Home Baltimore Press Releases 2013 Dead Man Incorporated Gang Member Exiled to 16 Years in Prison for Racketeering, Including Murder

Dead Man Incorporated Gang Member Exiled to 16 Years in Prison for Racketeering, Including Murder

U.S. Attorney’s Office May 14, 2013
  • District of Maryland (410) 209-4800

BALTIMORE—U.S. District Judge Richard D. Bennett sentenced Gregory Cook, age 37, of Baltimore, Maryland, today to 16 years in prison, followed by five years of supervised release, for conspiracy to participate in a violent racketeering enterprise known as the Dead Man Incorporated (DMI).

The sentence was announced by United States Attorney for the District of Maryland Rod J. Rosenstein; Special Agent in Charge Stephen E. Vogt of the Federal Bureau of Investigation; Special Agent in Charge Steven L. Gerido of the Bureau of Alcohol, Tobacco, Firearms, and Explosives-Baltimore Field Division; Chief James W. Johnson of the Baltimore County Police Department; Colonel Marcus L. Brown, Superintendent of the Maryland State Police; Commissioner Anthony W. Batts of the Baltimore Police Department; Anne Arundel County Police Chief Larry W. Tolliver; Secretary Gary D. Maynard of the Maryland Department of Public Safety and Correctional Services; Baltimore County State’s Attorney Scott Shellenberger; Baltimore City State’s Attorney Gregg L. Bernstein; and Anne Arundel County State’s Attorney Frank R. Weathersbee.

According to court documents, DMI was founded originally in 2000 as a prison gang in Maryland and at its inception was closely allied to the Black Guerilla Family (BGF), another prison gang. By 2006, DMI expanded its membership by recruiting members outside prison, including women.

According to Cook’s plea agreement, he was a member of DMI and in the summer of 2009 was in the Brooklyn, Maryland unit of the gang. Cook admitted that he trafficked in cocaine, crack, marijuana, and prescription pills with other DMI members. In August and September 2009, one of Cook’s co-conspirators ordered a “hit” on an individual who owed him a drug debt. DMI member Walter Milewski was recruited to commit the murder but killed the wrong person. As dictated by DMI rules, Cook and his co-conspirator sought the permission of a DMI “Elder” to murder Milewski, because they believed he was a risk to reveal what happened to police and as punishment for killing the wrong man. The murder was authorized, and Cook was notified by a call to his cell phone when Milewski was killed.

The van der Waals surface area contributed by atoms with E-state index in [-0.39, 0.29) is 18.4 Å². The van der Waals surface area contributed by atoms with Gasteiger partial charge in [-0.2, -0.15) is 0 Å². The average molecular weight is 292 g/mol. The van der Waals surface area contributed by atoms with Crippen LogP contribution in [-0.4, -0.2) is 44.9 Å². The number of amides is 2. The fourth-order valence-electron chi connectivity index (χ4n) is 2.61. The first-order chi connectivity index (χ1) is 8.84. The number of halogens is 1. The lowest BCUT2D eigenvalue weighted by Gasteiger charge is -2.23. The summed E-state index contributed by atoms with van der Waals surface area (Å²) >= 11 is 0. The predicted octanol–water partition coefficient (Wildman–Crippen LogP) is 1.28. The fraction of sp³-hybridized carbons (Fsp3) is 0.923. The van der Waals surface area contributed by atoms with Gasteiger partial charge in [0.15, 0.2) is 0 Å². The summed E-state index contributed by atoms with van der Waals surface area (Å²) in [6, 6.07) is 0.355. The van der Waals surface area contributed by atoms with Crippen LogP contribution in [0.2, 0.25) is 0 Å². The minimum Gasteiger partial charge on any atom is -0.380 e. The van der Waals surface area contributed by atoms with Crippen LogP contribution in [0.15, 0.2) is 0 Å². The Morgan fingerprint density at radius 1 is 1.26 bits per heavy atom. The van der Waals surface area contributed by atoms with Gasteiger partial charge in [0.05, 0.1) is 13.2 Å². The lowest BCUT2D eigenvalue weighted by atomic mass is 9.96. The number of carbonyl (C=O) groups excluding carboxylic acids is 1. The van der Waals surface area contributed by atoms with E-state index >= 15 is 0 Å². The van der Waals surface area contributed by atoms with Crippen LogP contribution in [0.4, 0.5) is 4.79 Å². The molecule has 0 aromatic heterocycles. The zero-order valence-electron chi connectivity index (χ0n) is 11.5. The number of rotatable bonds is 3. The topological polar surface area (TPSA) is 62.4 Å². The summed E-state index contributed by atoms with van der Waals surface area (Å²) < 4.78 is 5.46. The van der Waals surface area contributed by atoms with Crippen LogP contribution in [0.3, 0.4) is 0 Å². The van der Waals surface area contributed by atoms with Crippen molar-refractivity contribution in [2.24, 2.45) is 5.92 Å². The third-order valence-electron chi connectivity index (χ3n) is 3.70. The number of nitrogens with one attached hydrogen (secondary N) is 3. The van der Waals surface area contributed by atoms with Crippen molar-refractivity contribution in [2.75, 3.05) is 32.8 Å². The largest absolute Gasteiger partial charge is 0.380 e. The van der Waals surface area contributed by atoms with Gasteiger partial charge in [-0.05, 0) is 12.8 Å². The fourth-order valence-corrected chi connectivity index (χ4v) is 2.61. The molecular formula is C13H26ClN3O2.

Two of the founders of DMI, Perry Roark, a/k/a Rock, “Pops,” “Slim,” “Saho the Ghost,” age 42, and James Sweeney, age 36, of Baltimore, previously pleaded guilty and were both sentenced to life in prison.

Mr. Rosenstein praised the FBI; ATF; Maryland Department of Public Safety and Correctional Services; Baltimore County Police Department; Anne Arundel County Police Department; Baltimore City Police Department; the Maryland State Police; Baltimore County State’s Attorney’s Office; Baltimore City State’s Attorney’s Office; and Anne Arundel County State’s Attorney’s Office for their assistance in this investigation and prosecution.

United States Attorney Rod J. Rosenstein thanked Assistant United States Attorneys Robert R. Harding and Christopher J. Romano, who prosecuted this Organized Crime Drug Enforcement Task Force case.

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